A potential military altercation in the Second Thomas Shoal could have extra unintended consequences due to the recently reinforced EDCA. Since the US and the Philippines have an official mutual defense treaty, the US would be obligated to help defend its ally if the Philippines were involved in any form of military conflict with China. If the conflict escalates and the US officially gets involved with its military, then it may quickly spread in size and scope to become a large regional — if not global war — between the US and China. The chances for such rampant escalation are currently low as both countries are unlikely to want a full-scale war with one another [15]. 


The US has released several contingency plans in response to Chinese militarization on the Scarborough Shoals, and for deterring a potential conflict between China and the Philippines. According to these plans, the US would publicly condemn China for any actions against the Philippines, enact trade restrictions on China, and supply its Philippine ally with arms, resources, and military training [17]. The US has strong interests in keeping China from gaining complete control of the region as China has been establishing a network of strategic, economic, and military ports spanning from East Africa to the South China Sea. This chain of ports, along with the shipping lanes accompanying them is known as the String of Pearls [18].  With unrestricted access to the South China Sea, China would be able to gain a significant economic advantage, much to the detriment of the US. Such actions by the US could further destabilize an already unstable region, even without a full-scale war, by causing Beijing to ramp up its militarization of the region and further fray relations between the two global powers. 


No matter the outcome, China’s rapid spread and extension of its sphere of influence throughout the South China Sea Region is a cause for attention for policymakers throughout the globe because it demonstrates that the PRC is becoming increasingly emboldened to challenge the current world order and shift the current global power balance into its own hegemonic favor. As China extends its military prowess into the South China Sea, it can begin to turn its attention towards its main goal in the region, that of reunifying with Taiwan. With the increased resources and power gained from controlling the South China Sea, China will likely have a higher probability of being successful in achieving its cardinal goal. A conflict over Taiwan, which the US may be involved in, could end up being the largest war in the Pacific since World War II. As China continues to ignore international condemnations of incursions into other nation’s EEZ, it becomes more likely that the US or another power will become involved. It is imperative to continue closely monitoring the situation in the South China Sea, not only to ensure the sovereignty of Southeast Asian nations but also for the US to ensure stability within the current power balance with a rising hegemonic challenger: China.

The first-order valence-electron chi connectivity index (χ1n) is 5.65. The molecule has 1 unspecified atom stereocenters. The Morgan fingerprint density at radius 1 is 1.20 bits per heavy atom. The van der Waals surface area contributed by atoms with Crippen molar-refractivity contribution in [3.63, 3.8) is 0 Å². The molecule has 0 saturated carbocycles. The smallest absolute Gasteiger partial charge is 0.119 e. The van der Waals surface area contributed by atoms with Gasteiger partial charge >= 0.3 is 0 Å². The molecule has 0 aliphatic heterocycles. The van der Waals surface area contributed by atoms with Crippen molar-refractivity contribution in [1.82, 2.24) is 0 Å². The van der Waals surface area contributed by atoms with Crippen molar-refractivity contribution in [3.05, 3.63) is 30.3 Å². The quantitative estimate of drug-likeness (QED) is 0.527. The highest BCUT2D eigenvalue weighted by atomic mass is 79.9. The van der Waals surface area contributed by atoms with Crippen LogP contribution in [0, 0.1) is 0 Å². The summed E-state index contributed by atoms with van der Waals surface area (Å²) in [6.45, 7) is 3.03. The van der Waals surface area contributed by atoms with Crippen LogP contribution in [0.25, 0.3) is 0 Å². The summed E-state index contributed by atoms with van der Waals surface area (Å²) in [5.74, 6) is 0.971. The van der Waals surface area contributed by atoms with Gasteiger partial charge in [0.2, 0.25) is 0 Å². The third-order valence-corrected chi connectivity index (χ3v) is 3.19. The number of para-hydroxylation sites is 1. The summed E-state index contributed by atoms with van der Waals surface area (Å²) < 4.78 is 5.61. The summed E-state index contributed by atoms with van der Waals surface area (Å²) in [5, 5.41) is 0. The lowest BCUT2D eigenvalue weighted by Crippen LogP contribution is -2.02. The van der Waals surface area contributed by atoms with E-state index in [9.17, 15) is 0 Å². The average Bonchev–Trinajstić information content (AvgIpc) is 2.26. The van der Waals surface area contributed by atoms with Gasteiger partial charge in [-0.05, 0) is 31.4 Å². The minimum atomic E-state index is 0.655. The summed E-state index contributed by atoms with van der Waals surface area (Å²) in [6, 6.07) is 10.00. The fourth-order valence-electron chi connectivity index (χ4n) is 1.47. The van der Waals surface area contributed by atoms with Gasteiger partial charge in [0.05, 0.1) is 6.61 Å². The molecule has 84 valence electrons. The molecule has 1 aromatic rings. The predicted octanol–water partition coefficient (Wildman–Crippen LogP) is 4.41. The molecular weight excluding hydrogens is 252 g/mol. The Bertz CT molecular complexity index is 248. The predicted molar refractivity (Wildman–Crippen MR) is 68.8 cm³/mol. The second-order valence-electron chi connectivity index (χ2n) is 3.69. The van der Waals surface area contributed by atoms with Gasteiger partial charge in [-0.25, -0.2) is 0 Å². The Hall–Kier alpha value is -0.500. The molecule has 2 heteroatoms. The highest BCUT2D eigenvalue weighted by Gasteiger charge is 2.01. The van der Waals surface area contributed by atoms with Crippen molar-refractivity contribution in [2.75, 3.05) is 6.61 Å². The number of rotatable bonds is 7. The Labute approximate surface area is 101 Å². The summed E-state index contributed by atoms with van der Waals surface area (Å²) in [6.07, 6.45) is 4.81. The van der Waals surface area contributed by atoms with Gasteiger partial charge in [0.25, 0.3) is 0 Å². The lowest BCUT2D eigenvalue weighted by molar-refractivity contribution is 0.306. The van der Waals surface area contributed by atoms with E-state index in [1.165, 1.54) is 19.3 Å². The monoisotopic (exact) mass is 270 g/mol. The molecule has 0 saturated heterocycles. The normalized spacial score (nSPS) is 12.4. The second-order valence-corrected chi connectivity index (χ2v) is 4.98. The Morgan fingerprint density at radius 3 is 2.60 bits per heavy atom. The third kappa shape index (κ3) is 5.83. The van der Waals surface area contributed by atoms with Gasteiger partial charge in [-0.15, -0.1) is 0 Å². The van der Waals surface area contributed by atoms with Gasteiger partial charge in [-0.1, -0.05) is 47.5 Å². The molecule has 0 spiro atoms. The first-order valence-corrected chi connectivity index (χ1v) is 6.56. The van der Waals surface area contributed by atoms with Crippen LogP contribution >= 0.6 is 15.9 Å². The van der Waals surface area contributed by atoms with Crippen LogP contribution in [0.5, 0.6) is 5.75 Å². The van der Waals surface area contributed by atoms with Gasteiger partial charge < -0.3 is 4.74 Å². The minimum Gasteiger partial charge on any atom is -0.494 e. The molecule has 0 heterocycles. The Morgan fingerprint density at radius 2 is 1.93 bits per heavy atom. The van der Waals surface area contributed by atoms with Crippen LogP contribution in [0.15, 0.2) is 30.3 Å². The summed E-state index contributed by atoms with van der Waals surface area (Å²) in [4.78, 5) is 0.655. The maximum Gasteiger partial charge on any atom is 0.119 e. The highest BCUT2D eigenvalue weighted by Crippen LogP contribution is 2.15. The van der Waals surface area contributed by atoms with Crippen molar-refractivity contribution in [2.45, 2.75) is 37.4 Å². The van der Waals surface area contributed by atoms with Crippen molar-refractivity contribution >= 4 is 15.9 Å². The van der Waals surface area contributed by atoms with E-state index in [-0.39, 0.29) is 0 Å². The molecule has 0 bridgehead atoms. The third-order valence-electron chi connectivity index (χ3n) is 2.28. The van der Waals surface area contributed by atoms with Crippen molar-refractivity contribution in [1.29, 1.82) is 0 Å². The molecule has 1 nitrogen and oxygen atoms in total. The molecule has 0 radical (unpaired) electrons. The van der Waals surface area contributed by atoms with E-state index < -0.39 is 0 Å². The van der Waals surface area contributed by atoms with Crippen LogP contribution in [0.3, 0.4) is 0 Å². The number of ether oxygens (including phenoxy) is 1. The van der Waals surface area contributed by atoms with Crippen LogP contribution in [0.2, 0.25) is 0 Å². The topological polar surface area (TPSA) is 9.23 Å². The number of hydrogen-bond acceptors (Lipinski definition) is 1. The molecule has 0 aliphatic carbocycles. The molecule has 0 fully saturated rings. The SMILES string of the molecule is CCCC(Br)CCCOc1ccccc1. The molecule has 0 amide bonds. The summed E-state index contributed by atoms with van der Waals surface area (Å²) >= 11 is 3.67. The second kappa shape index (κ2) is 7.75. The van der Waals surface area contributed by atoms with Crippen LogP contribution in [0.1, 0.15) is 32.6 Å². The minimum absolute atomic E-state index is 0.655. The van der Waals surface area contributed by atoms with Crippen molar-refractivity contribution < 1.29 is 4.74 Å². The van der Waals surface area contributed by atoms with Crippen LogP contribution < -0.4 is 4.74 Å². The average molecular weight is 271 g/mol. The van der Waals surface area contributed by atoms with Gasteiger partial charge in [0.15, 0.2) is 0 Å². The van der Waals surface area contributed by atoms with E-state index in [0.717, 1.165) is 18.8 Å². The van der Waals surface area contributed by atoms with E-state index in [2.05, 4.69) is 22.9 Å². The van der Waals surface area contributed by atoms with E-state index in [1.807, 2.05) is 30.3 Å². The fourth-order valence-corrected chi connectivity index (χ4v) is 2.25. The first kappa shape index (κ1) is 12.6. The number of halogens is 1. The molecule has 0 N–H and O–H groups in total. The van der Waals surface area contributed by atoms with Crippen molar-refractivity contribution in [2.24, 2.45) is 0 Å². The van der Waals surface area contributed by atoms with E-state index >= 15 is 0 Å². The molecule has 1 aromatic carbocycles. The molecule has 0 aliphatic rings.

[1] “What’s behind Rising China-Philippines Tensions in the South China Sea?” Al Jazeera, August 9th, 2023.

[2] Mensah, T., The South China Sea Arbitration.

[3] CRS, Congressional Research Service. “China Primer: South China Sea Disputes.” US Congress, August 21st, 2023.

[4] CRS, “China Primer: South China Sea Disputes.”

[5] Al Jazeera, “What’s behind Rising China-Philippines Tensions in the South China Sea?”

[6] Viet, Quoc. “‘vòng Tròn Bất Tử’ Trên Bãi Gạc Ma (‘Immortal Circle’ on Gac Ma Beach).” TUOI TRE ONLINE,, August 25th, 2017.

[7] McCarthy, Terry. “Reef Wars.” Timeasia.Com, TIME, March 8th, 1999.

[8] Santos, Matikas. “China’s ‘nine-Dash Line, Historic Rights’ Invalid – Tribunal.” INQUIRER.Net, July 13th, 2016.

[9] Pitlo, Lucio Blanco. “The Second Thomas Shoal Incident and the Reset in Philippine-U.S. Ties.” Asia Maritime Transparency Initiative, December 17th, 2021.

[10] Elemia, Camille. “What It Feels like to Be the Target of China’s Water Cannons.” The New York Times, December 11th, 2023.

[11] CRS, “China Primer: South China Sea Disputes.”

[12] @teddyboylocsin. “China, my friend, how politely can I put it, Let me see… O…GET THE F--- OUT,” Twitter, May 2nd, 2021.

[13] Elemia, Camille. “What It Feels like to Be the Target of China’s Water Cannons.”

[14] Chang, Felix. “Hot and Cold: The Philippines’ Relations with China (and the United States).” Foreign Policy Research Institute, December 8th, 2021.

[15] Vergun, David. “New EDCA Sites Named in the Philippines.” U.S. Department of Defense, April 3rd, 2023.

[16] Chang, Felix. “Hot and Cold: The Philippines’ Relations with China.”

[17] Mastro, Oriana. “Military Confrontation in the South China Sea.” Council on Foreign Relations, May 21st, 2020.

[18] Ellis, Chris. “China’s String of Pearls Strategy.” China Briefing News, January 9th, 2013.